Day 1 – The Start! Sunday 3rd June
Hentie’s Bay. We found a campsite which had showers and a little kitchen area. We parked up and the team put up the tent. In the afternoon I decided I wanted to start and after being in the truck for four days I thought it was a sensible decision to ease into the run. So at 5pm I ran into the Atlantic Ocean and reality sunk in, this was the start of our run across Africa! I’d been surprisingly relaxed about this run hoping I’ve got the training mixed with the experience to get this right. There will be many obstacles that I will have to overcome but I’ve learnt over the years all you can do is give it your best shot.
As I run out of the sea which was bloody cold and extremely rough I was happy to have finally made a start. I didn’t want to go too deep as I thought there may be sharks there. I passed through the small town of Hentie’s Bay, crossed the junction and into the desert. Flat, sandy and a bit like a scene from Star Wars. In some ways it felt like the end of the world which was strange because this was the start! With silence around except for my squeaking trainers I’d ran the first 6 miles. Yay I’ve made a start! High five with Libby who’s cycling alongside me carrying my water and being a fantastic support. Day 1 is done. Back to the camp where the team have cooked our dinner of spicy pasta.
Leaving the ocean
1st camp site – setting up camp.
Manual and Gostar
I slept extremely well and was surprised how cold it was in the morning. We set off to the marker to restart from where we’d finished last night. With my head torch on and music playing (I always listen to music – often DJ sets from my clubbing days). The support vehicle slowly driving behind us it felt very eerie. A light breeze in my face and my feet adjusting to the sand. We were greeted with the most beautiful sunrise but with that came the heat. By 9am it was 30 degrees and the light revealed a long empty sandy road ahead. Nothing apart from a few sparse shrubs. The sun was beaming down on me and I was conscious of keeping as much skin as I could covered while putting suncream on my legs. I decided to pull my buff up over my face and wear my jacket back to front protecting my arms. We stupidly didn’t pack much water, my fault and from mile 13 I would stop to shield myself with the truck from the strong winds. Running on sand with a headwind blowing sand toward you and the hot sun makes for extremely difficult running conditions. A little disappointed but I decided to stop the run at 19 miles. Day two is complete.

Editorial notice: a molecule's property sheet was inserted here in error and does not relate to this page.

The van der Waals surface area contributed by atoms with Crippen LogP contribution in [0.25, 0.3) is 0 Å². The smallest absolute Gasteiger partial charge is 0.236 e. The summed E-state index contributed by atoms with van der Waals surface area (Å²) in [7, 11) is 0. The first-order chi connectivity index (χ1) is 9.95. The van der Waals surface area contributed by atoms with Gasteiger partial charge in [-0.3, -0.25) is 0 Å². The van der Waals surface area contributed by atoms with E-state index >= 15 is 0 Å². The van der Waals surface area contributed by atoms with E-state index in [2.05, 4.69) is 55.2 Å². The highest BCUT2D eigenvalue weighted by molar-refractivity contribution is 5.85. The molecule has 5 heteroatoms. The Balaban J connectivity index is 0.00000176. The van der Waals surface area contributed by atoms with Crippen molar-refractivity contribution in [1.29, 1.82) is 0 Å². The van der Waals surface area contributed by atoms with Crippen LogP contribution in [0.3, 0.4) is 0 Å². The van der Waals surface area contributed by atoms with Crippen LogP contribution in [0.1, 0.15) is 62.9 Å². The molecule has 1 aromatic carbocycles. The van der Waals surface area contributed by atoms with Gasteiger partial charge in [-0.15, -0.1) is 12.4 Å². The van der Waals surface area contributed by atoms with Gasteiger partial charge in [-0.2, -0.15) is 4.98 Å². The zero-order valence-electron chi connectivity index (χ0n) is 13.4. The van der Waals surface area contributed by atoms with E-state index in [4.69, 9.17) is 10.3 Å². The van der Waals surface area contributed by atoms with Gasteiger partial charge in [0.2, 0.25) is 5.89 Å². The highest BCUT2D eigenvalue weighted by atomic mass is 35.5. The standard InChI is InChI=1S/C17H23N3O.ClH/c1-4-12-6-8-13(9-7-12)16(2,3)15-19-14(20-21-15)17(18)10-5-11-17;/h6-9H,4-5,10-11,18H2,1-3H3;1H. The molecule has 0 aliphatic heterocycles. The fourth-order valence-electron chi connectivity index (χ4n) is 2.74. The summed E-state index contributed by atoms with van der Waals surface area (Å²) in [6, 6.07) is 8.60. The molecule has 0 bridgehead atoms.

In the afternoon we drove up to Cape Cross to see one of the worlds largest seal colonies. An unbelievable sight of thousands of seals led across the beach while many bobbing along in the water. The noise was immense, sounding something like a goat and a screaming child. The smell was pretty disgusting too. But their cute faces made the noises and the smell seem fine.
A special moment.
Waking again to start at 6.30am I was determined to run further today. We set off at 6.30am in the darkness, Libby having her pepper spray close to hand as we were unsure what animals were around. Day 3 would turn out to be the hardest run I’ve ever experienced. The conditions – sand, headwind, temperature – it felt like I was running either on the spot or backwards. Mentally it was extremely difficult but I tried to stay positive and upbeat. In my head I kept thinking one foot in front of the other, this will make me stronger in the long run. We literally are in the middle of nowhere, no villages, no people, no vegetation, just the desert and no Jar Jar Binks (Star Wars)! We camped at the side of the dirt track with the tent feeling like it was going to blow away we all tried to relax in the shade. I went to bed with a sense of achievement as in those conditions I ran 25 miles which was great for my confidence.
We all stood in silence looking up at the stars, it felt like you were in an oval globe (those glass ones you shake and snow flies around). This is the start of an exciting adventure.